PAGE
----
It is targeting around 100 patients with prostate, breast, lung cancers refractory to standard therapies.
It is undertaking IONIC-1 clinical trial planning, combining Veyonda® with checkpoint inhibitor Bristol Myers Squibb drug, Opdivo® (nivolumab).
The study will be conducted at multiple Australian sites under the supervision of eminent oncologist, Professor Paul de Souza.
Planning is well underway for the CEP-2 trial in soft-tissue sarcoma, which is built on the CEP-1 Phase 1a/1b trial findings of positive anti-cancer outcomes in patients with advanced breast, ovarian, lung and prostate cancer.
CRO Paraexel is completing site selection in the US for the CEP-2 study, building on the encouraging outcomes of CEP-1.
The Phase 1a/1b findings were published in the April edition of the peer-reviewed journal Current Therapeutic Research.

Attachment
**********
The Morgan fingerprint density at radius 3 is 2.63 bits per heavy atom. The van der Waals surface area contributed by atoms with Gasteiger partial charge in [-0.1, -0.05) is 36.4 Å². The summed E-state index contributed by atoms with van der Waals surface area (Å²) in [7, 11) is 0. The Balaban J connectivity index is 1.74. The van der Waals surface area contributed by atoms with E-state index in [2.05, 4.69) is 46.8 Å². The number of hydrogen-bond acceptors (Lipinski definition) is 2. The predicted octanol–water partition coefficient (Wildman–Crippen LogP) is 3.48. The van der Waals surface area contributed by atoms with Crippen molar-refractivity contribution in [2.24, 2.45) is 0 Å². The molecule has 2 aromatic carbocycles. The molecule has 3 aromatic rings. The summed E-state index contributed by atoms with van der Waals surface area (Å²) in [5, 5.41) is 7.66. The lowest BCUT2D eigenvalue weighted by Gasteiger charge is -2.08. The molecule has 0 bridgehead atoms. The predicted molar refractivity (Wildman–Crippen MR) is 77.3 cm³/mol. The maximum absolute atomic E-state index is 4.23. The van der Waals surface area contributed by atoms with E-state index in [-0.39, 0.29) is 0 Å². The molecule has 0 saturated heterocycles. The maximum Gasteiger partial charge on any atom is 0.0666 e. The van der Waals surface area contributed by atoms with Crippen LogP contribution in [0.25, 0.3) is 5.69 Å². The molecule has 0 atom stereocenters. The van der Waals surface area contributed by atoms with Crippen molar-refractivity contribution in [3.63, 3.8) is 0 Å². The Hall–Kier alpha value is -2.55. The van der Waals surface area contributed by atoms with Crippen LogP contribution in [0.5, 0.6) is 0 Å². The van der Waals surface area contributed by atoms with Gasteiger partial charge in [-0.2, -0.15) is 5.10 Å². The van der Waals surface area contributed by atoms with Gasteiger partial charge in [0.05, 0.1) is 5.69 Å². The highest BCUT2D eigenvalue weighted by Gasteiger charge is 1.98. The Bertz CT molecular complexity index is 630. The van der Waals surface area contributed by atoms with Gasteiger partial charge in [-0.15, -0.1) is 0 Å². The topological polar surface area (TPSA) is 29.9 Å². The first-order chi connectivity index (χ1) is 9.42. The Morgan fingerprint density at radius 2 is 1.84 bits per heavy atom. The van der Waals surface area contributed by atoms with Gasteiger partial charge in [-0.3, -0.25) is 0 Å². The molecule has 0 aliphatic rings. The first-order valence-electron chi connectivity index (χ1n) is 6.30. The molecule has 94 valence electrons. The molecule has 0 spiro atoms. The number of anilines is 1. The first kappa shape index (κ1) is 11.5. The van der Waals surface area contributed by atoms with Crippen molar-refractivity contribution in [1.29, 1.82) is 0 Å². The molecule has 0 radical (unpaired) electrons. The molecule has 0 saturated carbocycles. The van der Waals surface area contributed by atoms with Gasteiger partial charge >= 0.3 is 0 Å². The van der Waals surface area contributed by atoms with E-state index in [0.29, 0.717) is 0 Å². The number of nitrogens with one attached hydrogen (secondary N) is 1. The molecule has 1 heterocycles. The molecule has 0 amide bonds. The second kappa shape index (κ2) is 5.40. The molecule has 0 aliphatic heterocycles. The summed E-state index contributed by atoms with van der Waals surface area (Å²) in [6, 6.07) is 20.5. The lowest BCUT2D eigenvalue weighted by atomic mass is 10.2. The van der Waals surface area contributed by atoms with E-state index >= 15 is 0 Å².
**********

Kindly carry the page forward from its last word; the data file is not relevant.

Recruitment into the NOXCOVID-1 study is complete and Veyonda® was determined to be well tolerated in the dose escalation phase of the study in patients with compromised lung function.
Phase 2 randomised controlled study is proposed for Veyonda, to be tested in hospitalized COVID-19 patients with mild hypoxia.
The anti-inflammatory drug offers broad-spectrum cytokine inhibition, but without immune suppression.
The Pharmorage collaboration is based on the identification of a new family of drug compounds with highly selective activity against cGAS-STING/TBK1 signalling.
STING/TBK1 antagonists are now the centre of major industry interest as a new drug class.
The anticipated newsflow in the next six months include:
➢ Progress in the IONIC-1, DARRT-2 & CEP-2 studies;
➢ Phase 2 COVID-19 clinical trial update;
➢ Oncology drug pipeline progress; and
➢ Pharmorage drug discovery progress.